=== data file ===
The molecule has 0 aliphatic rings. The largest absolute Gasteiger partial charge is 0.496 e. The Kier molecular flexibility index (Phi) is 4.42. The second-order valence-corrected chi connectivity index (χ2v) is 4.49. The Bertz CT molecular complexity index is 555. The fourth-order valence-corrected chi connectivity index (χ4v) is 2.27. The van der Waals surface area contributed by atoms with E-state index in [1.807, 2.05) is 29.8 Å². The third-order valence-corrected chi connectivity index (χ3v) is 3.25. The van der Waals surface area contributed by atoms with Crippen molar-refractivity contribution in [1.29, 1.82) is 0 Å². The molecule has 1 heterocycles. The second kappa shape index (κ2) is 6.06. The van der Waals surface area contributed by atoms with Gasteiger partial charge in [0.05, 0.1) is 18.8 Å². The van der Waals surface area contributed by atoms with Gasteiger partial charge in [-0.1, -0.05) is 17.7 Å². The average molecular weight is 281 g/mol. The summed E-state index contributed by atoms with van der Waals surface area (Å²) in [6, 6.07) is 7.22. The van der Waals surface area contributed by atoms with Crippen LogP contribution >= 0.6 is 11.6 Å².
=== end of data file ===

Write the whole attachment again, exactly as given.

The molecule has 0 aliphatic rings. The largest absolute Gasteiger partial charge is 0.496 e. The Kier molecular flexibility index (Phi) is 4.42. The second-order valence-corrected chi connectivity index (χ2v) is 4.49. The Bertz CT molecular complexity index is 555. The fourth-order valence-corrected chi connectivity index (χ4v) is 2.27. The van der Waals surface area contributed by atoms with E-state index in [1.807, 2.05) is 29.8 Å². The third-order valence-corrected chi connectivity index (χ3v) is 3.25. The van der Waals surface area contributed by atoms with Crippen molar-refractivity contribution in [1.29, 1.82) is 0 Å². The molecule has 1 heterocycles. The second kappa shape index (κ2) is 6.06. The van der Waals surface area contributed by atoms with Gasteiger partial charge in [0.05, 0.1) is 18.8 Å². The van der Waals surface area contributed by atoms with Gasteiger partial charge in [-0.1, -0.05) is 17.7 Å². The average molecular weight is 281 g/mol. The summed E-state index contributed by atoms with van der Waals surface area (Å²) in [6, 6.07) is 7.22. The van der Waals surface area contributed by atoms with Crippen LogP contribution >= 0.6 is 11.6 Å².